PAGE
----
Do we need new business models? What are our thought worlds? In what ways are new theories of fashion emerging? What is the future for fashion as we know it? How can we move from imagination to action? Change - and illusions of change - could be said to be the very essence of fashion – but what do these things mean now - and will fashion’s habits of change, change?
IMPORTANT DATES
Abstract submission date
03.09.21
Review process begins
Conference registration opens
TBC
Authors notified of abstract acceptance and invitation to submit text-based papers, posters, workshops or practice-based research
30.09.21
Practice-based research review and notification of acceptance
31.10.21
Text based papers, posters and workshops submission date
11.12.21
Text based papers, posters and workshops review completed and final selection
03.01.22
Notification of acceptance
15.01.22
Deadline for at least ONE author to register for conference
01.03.22
Programme and timetable published
14.03.22
Conference
05.04.22 -
08.04.22
SUBMISSIONS
IFFTI INVITES
Submissions can take any of the following formats: full paper, working paper, digital poster, practice (drawing, photo, video or other digital medium or artefact) or workshop proposal. please click on VIEW SUBMISSION GUIDELINES below for details about how to submit your work
VIEW SUBMISSION GUIDELINES
DOWNLOAD TEXT-BASED
PAPER TEMPLATE
IFFTI INITIATIVES
IFFTI will make awards of $US2000 for the best submissions in three categories, senior faculty, early career researcher and doctoral student. A review panel will assess a short list nominated by reviewers on the basis of the originality, significance and rigour of the research.
Doctoral research students
  • Research students registered on a doctoral programme (leading to a PhD or Professional Doctorate or equivalent) up to the point of notification of their achievement’
  • The author or at least one of the authors in a multi-authored submission must present their work at the conference.
  • The lead author must come from an IFFTI institution.
  • The lead author’s Institution has paid its fees to IFFTI (current and past years).
  • The lead author has not received an award within the past two years.
  • Up to 2 awards may be made of US$2000 each and registration to the conference paid by IFFTI.
EARLY CAREER RESEARCHERS
  • Academics who achieved a doctoral qualification or were contracted to a higher education institution in a teaching/research role, within five years of the date of the initial call for conference submissions.*
  • The author or at least one of the authors in a multi-authored submission must present their work at the conference.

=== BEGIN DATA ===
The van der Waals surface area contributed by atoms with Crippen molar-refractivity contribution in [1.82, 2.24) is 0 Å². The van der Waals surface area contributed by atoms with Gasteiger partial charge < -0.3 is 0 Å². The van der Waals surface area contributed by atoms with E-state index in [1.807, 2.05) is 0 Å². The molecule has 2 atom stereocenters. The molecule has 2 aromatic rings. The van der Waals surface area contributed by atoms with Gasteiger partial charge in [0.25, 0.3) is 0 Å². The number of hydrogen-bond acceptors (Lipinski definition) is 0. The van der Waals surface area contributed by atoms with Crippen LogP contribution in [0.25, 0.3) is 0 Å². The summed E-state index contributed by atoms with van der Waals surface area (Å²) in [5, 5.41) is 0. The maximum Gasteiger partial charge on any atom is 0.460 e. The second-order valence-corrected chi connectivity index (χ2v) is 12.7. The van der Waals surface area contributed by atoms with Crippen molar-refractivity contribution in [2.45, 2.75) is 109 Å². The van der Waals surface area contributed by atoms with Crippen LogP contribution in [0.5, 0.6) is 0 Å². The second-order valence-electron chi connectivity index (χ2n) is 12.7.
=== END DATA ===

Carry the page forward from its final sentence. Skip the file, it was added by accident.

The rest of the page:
• The lead author must come from an IFFTI institution.
  • The lead author’s Institution has paid its fees to IFFTI (current and past years).
  • The lead author has not received an award within the past two years.
  • Up to 5 awards may be made of US$2000 each and registration to the conference paid by IFFTI.
*See further notes in submission guide
SENIOR FACULTY
  • Academics at a higher education institution who have been contracted in a teaching/research role for more than five years or took their doctoral qualification for more than five years since the date of the initial call for conference submissions.*
  • Have an established research profile within a higher education institution.
  • The author or at least one of the authors in a multi-authored submission must present their work at the conference.
  • The lead author must come from an IFFTI institution.
  • The lead author’s Institution has paid its fees to IFFTI (current and past years).
  • The lead author has not received an award within the past two years.
  • Up to 2 awards may be made of US$2000 each and registration to the conference paid by IFFTI.
*See further notes in submission guide
Doctoral research students
  • Research students registered on a doctoral programme (leading
  • The author or at least one of the authors in a multi-authored submission must present their work at the conference.
  • The lead author must come from an IFFTI institution.
  • The lead author’s Institution has paid its fees to IFFTI (current and past years).
  • The lead author has not received an award within the past two years.
  • Up to 2 awards may be made of US$2000 each and registration to the conference paid by IFFTI.
EARLY CAREER RESEARCHERS
  • Academics who achieved a doctoral qualification or were contracted to a higher education institution in a teaching/research role, within five years of the date of the initial call for conference submissions.*
  • The author or at least one of the authors in a multi-authored submission must present their work at the conference.